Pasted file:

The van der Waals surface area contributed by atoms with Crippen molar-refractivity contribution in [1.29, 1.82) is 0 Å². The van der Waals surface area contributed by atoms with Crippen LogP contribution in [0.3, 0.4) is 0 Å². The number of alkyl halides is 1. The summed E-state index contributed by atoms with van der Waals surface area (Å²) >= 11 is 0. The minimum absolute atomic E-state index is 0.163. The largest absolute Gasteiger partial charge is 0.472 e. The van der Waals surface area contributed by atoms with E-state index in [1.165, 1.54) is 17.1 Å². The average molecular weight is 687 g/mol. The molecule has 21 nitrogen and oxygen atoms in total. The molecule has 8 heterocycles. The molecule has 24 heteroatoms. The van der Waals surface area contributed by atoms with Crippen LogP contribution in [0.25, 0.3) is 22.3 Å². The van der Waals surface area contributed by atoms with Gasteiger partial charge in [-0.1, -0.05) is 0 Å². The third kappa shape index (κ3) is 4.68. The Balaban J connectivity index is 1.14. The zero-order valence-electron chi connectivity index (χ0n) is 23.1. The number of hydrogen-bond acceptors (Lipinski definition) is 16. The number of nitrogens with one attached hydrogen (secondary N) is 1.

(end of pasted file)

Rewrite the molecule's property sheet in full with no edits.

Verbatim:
The van der Waals surface area contributed by atoms with Crippen molar-refractivity contribution in [1.29, 1.82) is 0 Å². The van der Waals surface area contributed by atoms with Crippen LogP contribution in [0.3, 0.4) is 0 Å². The number of alkyl halides is 1. The summed E-state index contributed by atoms with van der Waals surface area (Å²) >= 11 is 0. The minimum absolute atomic E-state index is 0.163. The largest absolute Gasteiger partial charge is 0.472 e. The van der Waals surface area contributed by atoms with E-state index in [1.165, 1.54) is 17.1 Å². The average molecular weight is 687 g/mol. The molecule has 21 nitrogen and oxygen atoms in total. The molecule has 8 heterocycles. The molecule has 24 heteroatoms. The van der Waals surface area contributed by atoms with Crippen LogP contribution in [0.25, 0.3) is 22.3 Å². The van der Waals surface area contributed by atoms with Gasteiger partial charge in [-0.1, -0.05) is 0 Å². The third kappa shape index (κ3) is 4.68. The Balaban J connectivity index is 1.14. The zero-order valence-electron chi connectivity index (χ0n) is 23.1. The number of hydrogen-bond acceptors (Lipinski definition) is 16. The number of nitrogens with one attached hydrogen (secondary N) is 1.